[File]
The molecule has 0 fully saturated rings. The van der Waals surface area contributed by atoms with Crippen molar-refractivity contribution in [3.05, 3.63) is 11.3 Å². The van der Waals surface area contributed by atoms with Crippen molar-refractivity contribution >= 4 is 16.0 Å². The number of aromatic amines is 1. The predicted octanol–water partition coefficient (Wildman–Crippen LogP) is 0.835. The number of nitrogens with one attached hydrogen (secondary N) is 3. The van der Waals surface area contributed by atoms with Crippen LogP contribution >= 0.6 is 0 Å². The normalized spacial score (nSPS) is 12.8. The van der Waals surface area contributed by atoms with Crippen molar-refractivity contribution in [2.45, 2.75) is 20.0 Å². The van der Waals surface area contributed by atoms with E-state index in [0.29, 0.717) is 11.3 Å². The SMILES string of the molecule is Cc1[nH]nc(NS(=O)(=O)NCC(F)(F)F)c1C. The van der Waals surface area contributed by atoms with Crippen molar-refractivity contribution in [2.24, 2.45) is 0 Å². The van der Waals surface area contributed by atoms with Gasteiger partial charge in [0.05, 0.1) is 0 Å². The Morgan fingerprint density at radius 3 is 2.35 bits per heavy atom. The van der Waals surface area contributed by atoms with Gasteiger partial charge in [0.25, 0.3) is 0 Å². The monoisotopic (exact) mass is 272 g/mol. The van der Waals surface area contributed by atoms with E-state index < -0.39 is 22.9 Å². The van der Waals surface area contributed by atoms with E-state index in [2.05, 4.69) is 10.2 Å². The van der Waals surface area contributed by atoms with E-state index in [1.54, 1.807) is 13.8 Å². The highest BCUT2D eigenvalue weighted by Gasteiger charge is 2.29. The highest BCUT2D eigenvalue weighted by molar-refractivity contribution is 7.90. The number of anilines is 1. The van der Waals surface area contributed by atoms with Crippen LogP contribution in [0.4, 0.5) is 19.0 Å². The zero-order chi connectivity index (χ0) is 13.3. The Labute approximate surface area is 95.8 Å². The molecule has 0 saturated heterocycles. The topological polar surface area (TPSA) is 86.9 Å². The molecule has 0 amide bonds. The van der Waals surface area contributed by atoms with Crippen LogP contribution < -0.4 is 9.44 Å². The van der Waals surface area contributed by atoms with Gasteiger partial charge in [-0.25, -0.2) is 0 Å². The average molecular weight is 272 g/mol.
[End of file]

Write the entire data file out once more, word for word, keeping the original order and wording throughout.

The molecule has 0 fully saturated rings. The van der Waals surface area contributed by atoms with Crippen molar-refractivity contribution in [3.05, 3.63) is 11.3 Å². The van der Waals surface area contributed by atoms with Crippen molar-refractivity contribution >= 4 is 16.0 Å². The number of aromatic amines is 1. The predicted octanol–water partition coefficient (Wildman–Crippen LogP) is 0.835. The number of nitrogens with one attached hydrogen (secondary N) is 3. The van der Waals surface area contributed by atoms with Crippen LogP contribution >= 0.6 is 0 Å². The normalized spacial score (nSPS) is 12.8. The van der Waals surface area contributed by atoms with Crippen molar-refractivity contribution in [2.45, 2.75) is 20.0 Å². The van der Waals surface area contributed by atoms with E-state index in [0.29, 0.717) is 11.3 Å². The SMILES string of the molecule is Cc1[nH]nc(NS(=O)(=O)NCC(F)(F)F)c1C. The van der Waals surface area contributed by atoms with Crippen molar-refractivity contribution in [2.24, 2.45) is 0 Å². The van der Waals surface area contributed by atoms with Gasteiger partial charge in [0.05, 0.1) is 0 Å². The Morgan fingerprint density at radius 3 is 2.35 bits per heavy atom. The van der Waals surface area contributed by atoms with Gasteiger partial charge in [0.25, 0.3) is 0 Å². The monoisotopic (exact) mass is 272 g/mol. The van der Waals surface area contributed by atoms with E-state index < -0.39 is 22.9 Å². The van der Waals surface area contributed by atoms with E-state index in [2.05, 4.69) is 10.2 Å². The van der Waals surface area contributed by atoms with E-state index in [1.54, 1.807) is 13.8 Å². The highest BCUT2D eigenvalue weighted by Gasteiger charge is 2.29. The highest BCUT2D eigenvalue weighted by molar-refractivity contribution is 7.90. The number of anilines is 1. The van der Waals surface area contributed by atoms with Crippen LogP contribution in [0.4, 0.5) is 19.0 Å². The zero-order chi connectivity index (χ0) is 13.3. The Labute approximate surface area is 95.8 Å². The molecule has 0 saturated heterocycles. The topological polar surface area (TPSA) is 86.9 Å². The molecule has 0 amide bonds. The van der Waals surface area contributed by atoms with Crippen LogP contribution < -0.4 is 9.44 Å². The van der Waals surface area contributed by atoms with Gasteiger partial charge in [-0.25, -0.2) is 0 Å². The average molecular weight is 272 g/mol.